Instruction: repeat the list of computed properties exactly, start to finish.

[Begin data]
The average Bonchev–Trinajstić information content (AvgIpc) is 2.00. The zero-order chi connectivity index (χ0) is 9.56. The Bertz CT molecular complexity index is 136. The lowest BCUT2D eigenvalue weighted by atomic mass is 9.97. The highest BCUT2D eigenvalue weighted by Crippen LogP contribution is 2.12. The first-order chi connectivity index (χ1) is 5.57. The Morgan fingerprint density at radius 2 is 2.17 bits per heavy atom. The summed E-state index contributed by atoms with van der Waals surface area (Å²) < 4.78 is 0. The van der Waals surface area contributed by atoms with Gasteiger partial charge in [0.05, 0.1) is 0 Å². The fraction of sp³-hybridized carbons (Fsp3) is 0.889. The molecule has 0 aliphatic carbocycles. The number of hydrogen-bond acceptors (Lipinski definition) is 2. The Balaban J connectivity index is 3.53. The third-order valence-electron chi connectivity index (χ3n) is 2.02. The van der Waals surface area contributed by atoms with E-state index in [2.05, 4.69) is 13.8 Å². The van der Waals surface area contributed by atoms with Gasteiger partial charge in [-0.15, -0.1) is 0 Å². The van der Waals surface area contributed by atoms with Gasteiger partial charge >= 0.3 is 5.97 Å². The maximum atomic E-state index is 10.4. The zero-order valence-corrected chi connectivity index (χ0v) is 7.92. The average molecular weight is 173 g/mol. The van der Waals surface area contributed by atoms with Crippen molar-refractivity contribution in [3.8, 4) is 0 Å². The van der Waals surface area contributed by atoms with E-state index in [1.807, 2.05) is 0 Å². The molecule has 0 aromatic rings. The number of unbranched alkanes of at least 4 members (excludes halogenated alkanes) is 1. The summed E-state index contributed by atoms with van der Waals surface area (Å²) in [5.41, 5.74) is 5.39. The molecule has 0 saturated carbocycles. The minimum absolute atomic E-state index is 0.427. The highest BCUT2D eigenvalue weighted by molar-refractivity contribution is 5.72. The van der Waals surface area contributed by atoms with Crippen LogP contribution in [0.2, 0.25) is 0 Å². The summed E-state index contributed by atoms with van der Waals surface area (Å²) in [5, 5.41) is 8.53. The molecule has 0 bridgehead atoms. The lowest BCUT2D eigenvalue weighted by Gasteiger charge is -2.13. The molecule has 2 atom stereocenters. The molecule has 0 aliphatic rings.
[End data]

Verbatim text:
The average Bonchev–Trinajstić information content (AvgIpc) is 2.00. The zero-order chi connectivity index (χ0) is 9.56. The Bertz CT molecular complexity index is 136. The lowest BCUT2D eigenvalue weighted by atomic mass is 9.97. The highest BCUT2D eigenvalue weighted by Crippen LogP contribution is 2.12. The first-order chi connectivity index (χ1) is 5.57. The Morgan fingerprint density at radius 2 is 2.17 bits per heavy atom. The summed E-state index contributed by atoms with van der Waals surface area (Å²) < 4.78 is 0. The van der Waals surface area contributed by atoms with Gasteiger partial charge in [0.05, 0.1) is 0 Å². The fraction of sp³-hybridized carbons (Fsp3) is 0.889. The molecule has 0 aliphatic carbocycles. The number of hydrogen-bond acceptors (Lipinski definition) is 2. The Balaban J connectivity index is 3.53. The third-order valence-electron chi connectivity index (χ3n) is 2.02. The van der Waals surface area contributed by atoms with E-state index in [2.05, 4.69) is 13.8 Å². The van der Waals surface area contributed by atoms with Gasteiger partial charge in [-0.15, -0.1) is 0 Å². The van der Waals surface area contributed by atoms with Gasteiger partial charge >= 0.3 is 5.97 Å². The maximum atomic E-state index is 10.4. The zero-order valence-corrected chi connectivity index (χ0v) is 7.92. The average molecular weight is 173 g/mol. The van der Waals surface area contributed by atoms with Crippen molar-refractivity contribution in [3.8, 4) is 0 Å². The van der Waals surface area contributed by atoms with E-state index in [1.807, 2.05) is 0 Å². The molecule has 0 aromatic rings. The number of unbranched alkanes of at least 4 members (excludes halogenated alkanes) is 1. The summed E-state index contributed by atoms with van der Waals surface area (Å²) in [5.41, 5.74) is 5.39. The molecule has 0 saturated carbocycles. The minimum absolute atomic E-state index is 0.427. The highest BCUT2D eigenvalue weighted by molar-refractivity contribution is 5.72. The van der Waals surface area contributed by atoms with Crippen LogP contribution in [0.2, 0.25) is 0 Å². The summed E-state index contributed by atoms with van der Waals surface area (Å²) in [5, 5.41) is 8.53. The molecule has 0 bridgehead atoms. The lowest BCUT2D eigenvalue weighted by Gasteiger charge is -2.13. The molecule has 2 atom stereocenters. The molecule has 0 aliphatic rings.